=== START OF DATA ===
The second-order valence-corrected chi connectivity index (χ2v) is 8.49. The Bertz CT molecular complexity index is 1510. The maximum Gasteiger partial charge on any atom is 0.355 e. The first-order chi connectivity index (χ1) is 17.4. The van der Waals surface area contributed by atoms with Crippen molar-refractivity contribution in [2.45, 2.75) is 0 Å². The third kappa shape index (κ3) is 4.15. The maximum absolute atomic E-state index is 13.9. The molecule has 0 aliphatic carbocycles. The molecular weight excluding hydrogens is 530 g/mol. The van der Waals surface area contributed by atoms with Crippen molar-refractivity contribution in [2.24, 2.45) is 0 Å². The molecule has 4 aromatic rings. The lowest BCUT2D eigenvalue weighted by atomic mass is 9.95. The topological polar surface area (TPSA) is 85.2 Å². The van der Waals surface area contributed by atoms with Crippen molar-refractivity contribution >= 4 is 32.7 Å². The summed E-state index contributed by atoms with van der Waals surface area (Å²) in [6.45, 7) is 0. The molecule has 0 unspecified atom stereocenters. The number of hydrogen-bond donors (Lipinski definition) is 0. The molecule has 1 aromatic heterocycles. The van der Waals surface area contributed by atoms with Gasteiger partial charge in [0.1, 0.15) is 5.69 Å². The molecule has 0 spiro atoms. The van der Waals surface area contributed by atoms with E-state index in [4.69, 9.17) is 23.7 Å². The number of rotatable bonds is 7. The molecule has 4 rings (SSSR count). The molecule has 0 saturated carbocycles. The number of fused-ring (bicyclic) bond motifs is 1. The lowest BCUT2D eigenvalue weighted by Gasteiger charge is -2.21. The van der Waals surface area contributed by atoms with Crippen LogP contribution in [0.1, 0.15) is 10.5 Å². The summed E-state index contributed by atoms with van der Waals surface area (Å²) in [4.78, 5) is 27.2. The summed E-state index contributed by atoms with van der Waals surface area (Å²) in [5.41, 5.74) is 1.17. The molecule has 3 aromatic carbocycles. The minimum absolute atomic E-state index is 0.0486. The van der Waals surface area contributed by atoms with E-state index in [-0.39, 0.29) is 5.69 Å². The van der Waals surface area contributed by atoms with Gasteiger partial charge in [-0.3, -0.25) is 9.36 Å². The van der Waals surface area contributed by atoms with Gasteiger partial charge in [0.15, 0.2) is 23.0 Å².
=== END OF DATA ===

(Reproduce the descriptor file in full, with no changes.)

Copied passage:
The second-order valence-corrected chi connectivity index (χ2v) is 8.49. The Bertz CT molecular complexity index is 1510. The maximum Gasteiger partial charge on any atom is 0.355 e. The first-order chi connectivity index (χ1) is 17.4. The van der Waals surface area contributed by atoms with Crippen molar-refractivity contribution in [2.45, 2.75) is 0 Å². The third kappa shape index (κ3) is 4.15. The maximum absolute atomic E-state index is 13.9. The molecule has 0 aliphatic carbocycles. The molecular weight excluding hydrogens is 530 g/mol. The van der Waals surface area contributed by atoms with Crippen molar-refractivity contribution in [2.24, 2.45) is 0 Å². The molecule has 4 aromatic rings. The lowest BCUT2D eigenvalue weighted by atomic mass is 9.95. The topological polar surface area (TPSA) is 85.2 Å². The van der Waals surface area contributed by atoms with Crippen molar-refractivity contribution >= 4 is 32.7 Å². The summed E-state index contributed by atoms with van der Waals surface area (Å²) in [6.45, 7) is 0. The molecule has 0 unspecified atom stereocenters. The number of hydrogen-bond donors (Lipinski definition) is 0. The molecule has 1 aromatic heterocycles. The van der Waals surface area contributed by atoms with Gasteiger partial charge in [0.1, 0.15) is 5.69 Å². The molecule has 0 spiro atoms. The van der Waals surface area contributed by atoms with E-state index in [4.69, 9.17) is 23.7 Å². The number of rotatable bonds is 7. The molecule has 4 rings (SSSR count). The molecule has 0 saturated carbocycles. The number of fused-ring (bicyclic) bond motifs is 1. The lowest BCUT2D eigenvalue weighted by Gasteiger charge is -2.21. The van der Waals surface area contributed by atoms with Crippen LogP contribution in [0.1, 0.15) is 10.5 Å². The summed E-state index contributed by atoms with van der Waals surface area (Å²) in [4.78, 5) is 27.2. The summed E-state index contributed by atoms with van der Waals surface area (Å²) in [5.41, 5.74) is 1.17. The molecule has 3 aromatic carbocycles. The minimum absolute atomic E-state index is 0.0486. The van der Waals surface area contributed by atoms with E-state index in [-0.39, 0.29) is 5.69 Å². The van der Waals surface area contributed by atoms with Gasteiger partial charge in [-0.3, -0.25) is 9.36 Å². The van der Waals surface area contributed by atoms with Gasteiger partial charge in [0.15, 0.2) is 23.0 Å².